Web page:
By Jennifer Orford
Over the next two weeks Impact will post the top 12 global health moments of 2015 with commentary from experts. We want to hear your thoughts, too. So login and comment, share on social media and reflect on what has been a pretty interesting year for global health.
In response to a growing movement against gender-based inequity and violence, global efforts intensified in 2015 to advance the health, education, and development of girls and young women around the world.
“The very progress we’ve made in HIV/AIDS over the last 20 years is at risk right now because of our lack of engagement with adolescent girls and young women,” said Ambassador Deborah L. Birx, M.D., U.S. Global AIDS Coordinator & U.S. Representative for Global Health Diplomacy.
On March 3, 2015, the White House announced a new effort to open the doors of education for girls around the world. Let Girls Learn builds on successes in primary level education to help adolescent girls make it through secondary school and beyond. According to the World Bank, every year of secondary school education completed increases a girl’s future earning power by 18 percent. Girls’ attendance in secondary school correlates with later marriage, later childbearing, lower maternal and infant mortality rates, lower birth rates, and lower rates of HIV/AIDS. Through the efforts of First Lady Michelle Obama, working with the Peace Corps and USAID, Let Girls Learn will support community-generated and community-led girls’ education projects worldwide to reduce barriers that prevent adolescent girls from completing their education.
On World AIDS Day, Johnson & Johnson, Gilead Sciences and ViiV Healthcare joined the $210 million DREAMS partnership between US President’s Emergency Plan for AIDS Relief (PEPFAR), the Bill & Melinda Gates Foundation, and the Nike Foundation’s Girl Effect. The partnership launched at the end of 2014 takes aim at the alarming rate of new HIV infections in adolescent girls and young women, who account for 71% of new HIV infections in sub-Saharan Africa. DREAMS helps girls and young women develop into determined, resilient, empowered, AIDS-free, mentored, and safe women.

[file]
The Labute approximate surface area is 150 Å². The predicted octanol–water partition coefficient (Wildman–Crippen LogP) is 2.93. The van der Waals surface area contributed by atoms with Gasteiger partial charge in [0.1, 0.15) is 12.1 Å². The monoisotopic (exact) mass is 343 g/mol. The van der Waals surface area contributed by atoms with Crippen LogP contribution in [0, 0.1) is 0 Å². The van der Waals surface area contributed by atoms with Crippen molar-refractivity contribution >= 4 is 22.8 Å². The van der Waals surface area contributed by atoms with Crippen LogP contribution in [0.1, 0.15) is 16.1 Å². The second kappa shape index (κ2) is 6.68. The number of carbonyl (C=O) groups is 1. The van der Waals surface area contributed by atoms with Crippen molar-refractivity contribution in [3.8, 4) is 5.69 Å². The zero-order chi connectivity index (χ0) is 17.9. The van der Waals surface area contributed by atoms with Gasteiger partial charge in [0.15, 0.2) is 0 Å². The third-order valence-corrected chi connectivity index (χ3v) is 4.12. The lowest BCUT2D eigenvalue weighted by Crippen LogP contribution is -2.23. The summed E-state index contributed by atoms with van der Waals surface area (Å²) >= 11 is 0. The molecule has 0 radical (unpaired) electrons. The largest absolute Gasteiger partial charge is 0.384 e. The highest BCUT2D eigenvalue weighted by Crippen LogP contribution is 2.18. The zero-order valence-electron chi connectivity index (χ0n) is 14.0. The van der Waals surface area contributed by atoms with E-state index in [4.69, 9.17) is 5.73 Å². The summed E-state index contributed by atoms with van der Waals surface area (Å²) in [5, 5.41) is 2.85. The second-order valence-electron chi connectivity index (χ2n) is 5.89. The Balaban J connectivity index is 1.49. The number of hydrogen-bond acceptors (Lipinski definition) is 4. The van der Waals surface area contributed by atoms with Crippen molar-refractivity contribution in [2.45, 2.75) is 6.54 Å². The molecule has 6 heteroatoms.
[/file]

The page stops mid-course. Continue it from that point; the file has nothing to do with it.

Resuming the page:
DREAMS layers integrated, evidence-based interventions that address health, poverty, gender inequality, sexual violence, and lack of education in Kenya, Lesotho, Malawi, Mozambique, South Africa, Swaziland, Tanzania, Uganda, Zambia and Zimbabwe.
These efforts aim to positively impact girls and young women, and provide them with equal access to education, health care and work that will not only create stronger more resilient communities, but will also fuel sustainable economies.
These programs also align with Sustainable Development Goal number five, which underscores gender equality and women’s empowerment as a pre-condition for success. The nine targets under this goal range from ending all forms of discrimination against girls and women everywhere, to full participation in government and rights to economic resources to providing universal access to sexual and reproductive health care.
“The newly adopted Sustainable Development Goals rightly include key targets for gender equality and the empowerment of all women and girls,” says United Nations Secretary-General Ban Ki-moon. “They offer an opportunity for a global commitment to breaking intergenerational transmission of poverty, violence, exclusion and discrimination – and realizing our vision of a life of dignity for all.”
CAPTION: In London, England, First Lady Michelle Obama speaks at the Mulberry School for Girls about the Let Girls Learn initiative and the work being done to empower girls education around the world.
Click here to learn about one way PSI is working innovatively on behalf of adolescent girls.